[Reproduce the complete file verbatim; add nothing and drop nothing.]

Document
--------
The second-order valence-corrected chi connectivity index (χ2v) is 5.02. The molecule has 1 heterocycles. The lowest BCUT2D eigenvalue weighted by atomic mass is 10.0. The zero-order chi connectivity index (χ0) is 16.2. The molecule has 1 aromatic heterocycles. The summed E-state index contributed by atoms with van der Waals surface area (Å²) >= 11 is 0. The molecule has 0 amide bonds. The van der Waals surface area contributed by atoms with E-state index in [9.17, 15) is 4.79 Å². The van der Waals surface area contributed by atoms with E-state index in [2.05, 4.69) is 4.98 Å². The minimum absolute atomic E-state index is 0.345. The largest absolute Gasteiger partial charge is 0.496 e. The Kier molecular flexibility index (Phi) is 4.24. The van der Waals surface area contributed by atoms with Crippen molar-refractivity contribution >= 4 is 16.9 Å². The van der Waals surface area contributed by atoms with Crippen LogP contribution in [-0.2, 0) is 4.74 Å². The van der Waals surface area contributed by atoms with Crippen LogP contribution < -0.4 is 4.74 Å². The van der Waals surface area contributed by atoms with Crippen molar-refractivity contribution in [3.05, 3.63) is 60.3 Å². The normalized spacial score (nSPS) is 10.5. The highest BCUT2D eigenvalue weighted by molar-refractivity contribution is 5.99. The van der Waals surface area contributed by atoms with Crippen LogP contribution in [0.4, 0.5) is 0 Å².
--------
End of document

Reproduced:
The second-order valence-corrected chi connectivity index (χ2v) is 5.02. The molecule has 1 heterocycles. The lowest BCUT2D eigenvalue weighted by atomic mass is 10.0. The zero-order chi connectivity index (χ0) is 16.2. The molecule has 1 aromatic heterocycles. The summed E-state index contributed by atoms with van der Waals surface area (Å²) >= 11 is 0. The molecule has 0 amide bonds. The van der Waals surface area contributed by atoms with E-state index in [9.17, 15) is 4.79 Å². The van der Waals surface area contributed by atoms with E-state index in [2.05, 4.69) is 4.98 Å². The minimum absolute atomic E-state index is 0.345. The largest absolute Gasteiger partial charge is 0.496 e. The Kier molecular flexibility index (Phi) is 4.24. The van der Waals surface area contributed by atoms with Crippen molar-refractivity contribution >= 4 is 16.9 Å². The van der Waals surface area contributed by atoms with Crippen LogP contribution in [-0.2, 0) is 4.74 Å². The van der Waals surface area contributed by atoms with Crippen LogP contribution < -0.4 is 4.74 Å². The van der Waals surface area contributed by atoms with Crippen molar-refractivity contribution in [3.05, 3.63) is 60.3 Å². The normalized spacial score (nSPS) is 10.5. The highest BCUT2D eigenvalue weighted by molar-refractivity contribution is 5.99. The van der Waals surface area contributed by atoms with Crippen LogP contribution in [0.4, 0.5) is 0 Å².